It is noteworthy that accurate alignment of adjacent stripes 20 requires only linear translations between stripes. No warping or other non-linear transformations are required to create seamless baseline images. One of the underlying reasons for creating seamless imagery data is founded in the ability of the linear-array-based microscope slide scanner to maintain constant velocity during scanning. A second reason for the ability of a linear scanner to achieve seamless images is consistently superior imagery data, which is a direct and inherent result of data capture using a line-scanner.
Optimally, all of the intensity values in the blank area 92 are the same since the ideal blank area is entirely uniform and there are no pixel-to-pixel variations between blank area rows of data 102. In practice, however, there may be spatial artifacts in the blank area that are preferably ignored in the computation of any illumination correction. Consequently, there will be pixel-to-pixel variations along a given blank area row of data 92. Shading and other aberrations can also contribute to variations in the intensity values along the length of the linear-array (i.e., along the blank-area height 96).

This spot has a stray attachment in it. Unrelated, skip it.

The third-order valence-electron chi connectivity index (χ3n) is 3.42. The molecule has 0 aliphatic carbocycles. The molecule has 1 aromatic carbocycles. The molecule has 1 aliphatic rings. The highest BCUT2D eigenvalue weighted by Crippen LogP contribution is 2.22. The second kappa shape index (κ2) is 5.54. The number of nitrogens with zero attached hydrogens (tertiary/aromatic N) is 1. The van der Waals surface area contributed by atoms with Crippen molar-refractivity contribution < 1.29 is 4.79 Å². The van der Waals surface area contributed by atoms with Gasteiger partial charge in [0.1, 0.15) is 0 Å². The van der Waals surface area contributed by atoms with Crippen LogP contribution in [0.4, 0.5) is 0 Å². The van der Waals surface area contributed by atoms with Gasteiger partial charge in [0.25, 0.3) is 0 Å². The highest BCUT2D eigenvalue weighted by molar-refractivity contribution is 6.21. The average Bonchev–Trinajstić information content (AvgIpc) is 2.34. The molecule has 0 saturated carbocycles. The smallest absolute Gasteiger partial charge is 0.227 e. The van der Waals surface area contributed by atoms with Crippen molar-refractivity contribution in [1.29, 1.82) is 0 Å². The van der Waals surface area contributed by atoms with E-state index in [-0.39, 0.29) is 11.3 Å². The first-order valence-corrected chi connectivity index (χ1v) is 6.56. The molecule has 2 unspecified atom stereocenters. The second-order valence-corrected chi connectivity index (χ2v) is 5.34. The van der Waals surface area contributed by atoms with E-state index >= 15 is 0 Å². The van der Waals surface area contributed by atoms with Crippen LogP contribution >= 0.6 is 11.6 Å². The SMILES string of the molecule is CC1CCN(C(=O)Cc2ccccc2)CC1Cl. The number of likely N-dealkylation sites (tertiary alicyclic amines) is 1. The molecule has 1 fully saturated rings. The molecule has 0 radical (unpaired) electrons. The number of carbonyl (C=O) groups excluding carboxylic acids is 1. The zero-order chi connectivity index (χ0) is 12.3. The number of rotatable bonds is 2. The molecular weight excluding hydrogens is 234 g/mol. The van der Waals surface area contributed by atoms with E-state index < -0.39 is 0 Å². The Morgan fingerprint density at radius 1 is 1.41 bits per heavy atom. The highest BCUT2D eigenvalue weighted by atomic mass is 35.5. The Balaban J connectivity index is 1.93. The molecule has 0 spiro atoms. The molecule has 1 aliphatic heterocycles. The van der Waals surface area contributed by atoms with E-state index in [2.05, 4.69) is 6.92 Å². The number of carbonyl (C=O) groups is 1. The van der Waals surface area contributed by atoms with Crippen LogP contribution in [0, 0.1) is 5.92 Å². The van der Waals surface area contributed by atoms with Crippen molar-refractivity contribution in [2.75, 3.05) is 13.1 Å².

In the illustrated embodiment, a stripe 20 having a height of 2048 pixels is captured by a linear-array based scanner having a direction of travel 28. The red color channel, illustrated by color channel array 278, is divided into various zones of pixels, including: (i) an outermost Zone A (276) comprising 139 pixels; (ii) an intermediate Zone B (274) comprising 360 pixels; (iii) an intermediate Zone C (272) comprising 360 pixels; and (iv) a central Zone D (270) comprising 330 pixels. Preferably, each zone can be shifted inward by a different, fixed amount of pixels. For example, pixels in zone A are shifted inward by 3 pixels, pixels in zone B are shifted inward by 2 pixels, pixels in zone C are shifted inward by 1 pixel and pixels in zone D are not shifted.
The shifting of pixels to compensate for chromatic aberrations preferably results in a stripe 20 that may be slightly narrower than the original imagery data, and any excess pixels at the edge having less than three color channels are trimmed off. The amount of pixel shifting is less for the green color channel where only three zones of pixels are defined. Pixels in the blue color channel are not shifted at all. For shorter stripes (e.g., 1000 pixels) the amount of pixel shifting can advantageously be pro-rated based on the height of the stripe.